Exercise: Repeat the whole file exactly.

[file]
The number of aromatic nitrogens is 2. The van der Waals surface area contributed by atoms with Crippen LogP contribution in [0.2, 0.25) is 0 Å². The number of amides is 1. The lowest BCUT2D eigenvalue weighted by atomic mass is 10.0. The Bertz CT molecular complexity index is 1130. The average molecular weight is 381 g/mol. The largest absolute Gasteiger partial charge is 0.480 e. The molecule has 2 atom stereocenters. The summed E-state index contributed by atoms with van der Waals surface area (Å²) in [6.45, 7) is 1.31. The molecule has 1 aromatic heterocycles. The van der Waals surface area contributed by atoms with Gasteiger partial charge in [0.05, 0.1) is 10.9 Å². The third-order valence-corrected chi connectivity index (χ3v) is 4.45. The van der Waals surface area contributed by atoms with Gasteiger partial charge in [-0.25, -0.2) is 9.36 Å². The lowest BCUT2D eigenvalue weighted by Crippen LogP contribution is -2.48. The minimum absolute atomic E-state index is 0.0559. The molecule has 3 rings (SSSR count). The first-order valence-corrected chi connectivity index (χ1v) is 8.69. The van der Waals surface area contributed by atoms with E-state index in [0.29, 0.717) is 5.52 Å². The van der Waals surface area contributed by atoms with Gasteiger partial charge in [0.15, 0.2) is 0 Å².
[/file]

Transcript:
The number of aromatic nitrogens is 2. The van der Waals surface area contributed by atoms with Crippen LogP contribution in [0.2, 0.25) is 0 Å². The number of amides is 1. The lowest BCUT2D eigenvalue weighted by atomic mass is 10.0. The Bertz CT molecular complexity index is 1130. The average molecular weight is 381 g/mol. The largest absolute Gasteiger partial charge is 0.480 e. The molecule has 2 atom stereocenters. The summed E-state index contributed by atoms with van der Waals surface area (Å²) in [6.45, 7) is 1.31. The molecule has 1 aromatic heterocycles. The van der Waals surface area contributed by atoms with Gasteiger partial charge in [0.05, 0.1) is 10.9 Å². The third-order valence-corrected chi connectivity index (χ3v) is 4.45. The van der Waals surface area contributed by atoms with Gasteiger partial charge in [-0.25, -0.2) is 9.36 Å². The lowest BCUT2D eigenvalue weighted by Crippen LogP contribution is -2.48. The minimum absolute atomic E-state index is 0.0559. The molecule has 3 rings (SSSR count). The first-order valence-corrected chi connectivity index (χ1v) is 8.69. The van der Waals surface area contributed by atoms with E-state index in [0.29, 0.717) is 5.52 Å². The van der Waals surface area contributed by atoms with Gasteiger partial charge in [0.15, 0.2) is 0 Å².